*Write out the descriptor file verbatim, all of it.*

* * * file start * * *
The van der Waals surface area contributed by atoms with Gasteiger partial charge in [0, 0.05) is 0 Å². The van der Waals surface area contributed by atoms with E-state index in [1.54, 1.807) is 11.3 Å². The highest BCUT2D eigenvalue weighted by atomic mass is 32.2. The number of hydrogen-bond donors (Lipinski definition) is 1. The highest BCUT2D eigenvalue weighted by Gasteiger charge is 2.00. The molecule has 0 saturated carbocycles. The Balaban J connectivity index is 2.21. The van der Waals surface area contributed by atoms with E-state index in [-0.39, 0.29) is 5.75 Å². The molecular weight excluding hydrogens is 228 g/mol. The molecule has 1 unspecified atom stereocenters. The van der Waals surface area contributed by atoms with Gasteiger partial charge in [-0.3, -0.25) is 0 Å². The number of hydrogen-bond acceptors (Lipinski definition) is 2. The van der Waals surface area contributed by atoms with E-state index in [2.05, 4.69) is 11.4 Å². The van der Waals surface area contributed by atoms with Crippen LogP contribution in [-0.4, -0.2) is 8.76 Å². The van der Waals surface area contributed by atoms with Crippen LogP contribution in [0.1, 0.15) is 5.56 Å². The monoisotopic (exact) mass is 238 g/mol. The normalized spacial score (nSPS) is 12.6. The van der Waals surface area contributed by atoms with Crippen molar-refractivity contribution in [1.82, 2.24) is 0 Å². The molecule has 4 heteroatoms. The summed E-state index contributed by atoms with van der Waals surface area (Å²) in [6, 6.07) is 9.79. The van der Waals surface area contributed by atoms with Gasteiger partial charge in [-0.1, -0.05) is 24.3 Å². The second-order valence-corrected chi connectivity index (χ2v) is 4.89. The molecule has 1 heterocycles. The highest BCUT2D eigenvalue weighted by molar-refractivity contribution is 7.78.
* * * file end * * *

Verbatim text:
The van der Waals surface area contributed by atoms with Gasteiger partial charge in [0, 0.05) is 0 Å². The van der Waals surface area contributed by atoms with E-state index in [1.54, 1.807) is 11.3 Å². The highest BCUT2D eigenvalue weighted by atomic mass is 32.2. The number of hydrogen-bond donors (Lipinski definition) is 1. The highest BCUT2D eigenvalue weighted by Gasteiger charge is 2.00. The molecule has 0 saturated carbocycles. The Balaban J connectivity index is 2.21. The van der Waals surface area contributed by atoms with E-state index in [-0.39, 0.29) is 5.75 Å². The molecular weight excluding hydrogens is 228 g/mol. The molecule has 1 unspecified atom stereocenters. The van der Waals surface area contributed by atoms with Gasteiger partial charge in [-0.3, -0.25) is 0 Å². The number of hydrogen-bond acceptors (Lipinski definition) is 2. The van der Waals surface area contributed by atoms with E-state index in [2.05, 4.69) is 11.4 Å². The van der Waals surface area contributed by atoms with Crippen LogP contribution in [-0.4, -0.2) is 8.76 Å². The van der Waals surface area contributed by atoms with Crippen LogP contribution in [0.1, 0.15) is 5.56 Å². The monoisotopic (exact) mass is 238 g/mol. The normalized spacial score (nSPS) is 12.6. The van der Waals surface area contributed by atoms with Crippen molar-refractivity contribution in [1.82, 2.24) is 0 Å². The molecule has 4 heteroatoms. The summed E-state index contributed by atoms with van der Waals surface area (Å²) in [6, 6.07) is 9.79. The van der Waals surface area contributed by atoms with Gasteiger partial charge in [-0.1, -0.05) is 24.3 Å². The second-order valence-corrected chi connectivity index (χ2v) is 4.89. The molecule has 1 heterocycles. The highest BCUT2D eigenvalue weighted by molar-refractivity contribution is 7.78.